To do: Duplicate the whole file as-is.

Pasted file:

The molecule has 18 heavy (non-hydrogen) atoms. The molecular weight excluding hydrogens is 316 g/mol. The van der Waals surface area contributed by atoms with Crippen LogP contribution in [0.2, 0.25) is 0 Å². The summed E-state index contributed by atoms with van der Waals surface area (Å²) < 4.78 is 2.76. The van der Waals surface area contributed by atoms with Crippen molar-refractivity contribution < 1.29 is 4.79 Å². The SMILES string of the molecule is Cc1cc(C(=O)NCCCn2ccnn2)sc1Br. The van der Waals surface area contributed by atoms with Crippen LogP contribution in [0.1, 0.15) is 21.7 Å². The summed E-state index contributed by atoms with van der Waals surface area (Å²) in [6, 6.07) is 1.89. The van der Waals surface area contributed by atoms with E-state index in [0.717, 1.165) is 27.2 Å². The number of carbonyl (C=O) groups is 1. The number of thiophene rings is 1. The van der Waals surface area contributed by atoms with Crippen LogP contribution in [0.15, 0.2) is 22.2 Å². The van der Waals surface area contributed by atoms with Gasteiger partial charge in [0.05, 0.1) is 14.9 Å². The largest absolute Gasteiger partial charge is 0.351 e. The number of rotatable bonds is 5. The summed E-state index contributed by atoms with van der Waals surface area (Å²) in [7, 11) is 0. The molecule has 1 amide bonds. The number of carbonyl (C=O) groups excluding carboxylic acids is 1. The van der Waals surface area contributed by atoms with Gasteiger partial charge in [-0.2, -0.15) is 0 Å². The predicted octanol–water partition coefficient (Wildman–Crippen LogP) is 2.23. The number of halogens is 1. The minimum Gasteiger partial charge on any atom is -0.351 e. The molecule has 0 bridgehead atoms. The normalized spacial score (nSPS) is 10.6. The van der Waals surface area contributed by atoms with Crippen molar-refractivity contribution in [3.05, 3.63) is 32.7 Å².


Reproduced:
The molecule has 18 heavy (non-hydrogen) atoms. The molecular weight excluding hydrogens is 316 g/mol. The van der Waals surface area contributed by atoms with Crippen LogP contribution in [0.2, 0.25) is 0 Å². The summed E-state index contributed by atoms with van der Waals surface area (Å²) < 4.78 is 2.76. The van der Waals surface area contributed by atoms with Crippen molar-refractivity contribution < 1.29 is 4.79 Å². The SMILES string of the molecule is Cc1cc(C(=O)NCCCn2ccnn2)sc1Br. The van der Waals surface area contributed by atoms with Crippen LogP contribution in [0.1, 0.15) is 21.7 Å². The summed E-state index contributed by atoms with van der Waals surface area (Å²) in [6, 6.07) is 1.89. The van der Waals surface area contributed by atoms with E-state index in [0.717, 1.165) is 27.2 Å². The number of carbonyl (C=O) groups is 1. The number of thiophene rings is 1. The van der Waals surface area contributed by atoms with Crippen LogP contribution in [0.15, 0.2) is 22.2 Å². The van der Waals surface area contributed by atoms with Gasteiger partial charge in [0.05, 0.1) is 14.9 Å². The largest absolute Gasteiger partial charge is 0.351 e. The number of rotatable bonds is 5. The summed E-state index contributed by atoms with van der Waals surface area (Å²) in [7, 11) is 0. The molecule has 1 amide bonds. The number of carbonyl (C=O) groups excluding carboxylic acids is 1. The van der Waals surface area contributed by atoms with Gasteiger partial charge in [-0.2, -0.15) is 0 Å². The predicted octanol–water partition coefficient (Wildman–Crippen LogP) is 2.23. The number of halogens is 1. The minimum Gasteiger partial charge on any atom is -0.351 e. The molecule has 0 bridgehead atoms. The normalized spacial score (nSPS) is 10.6. The van der Waals surface area contributed by atoms with Crippen molar-refractivity contribution in [3.05, 3.63) is 32.7 Å².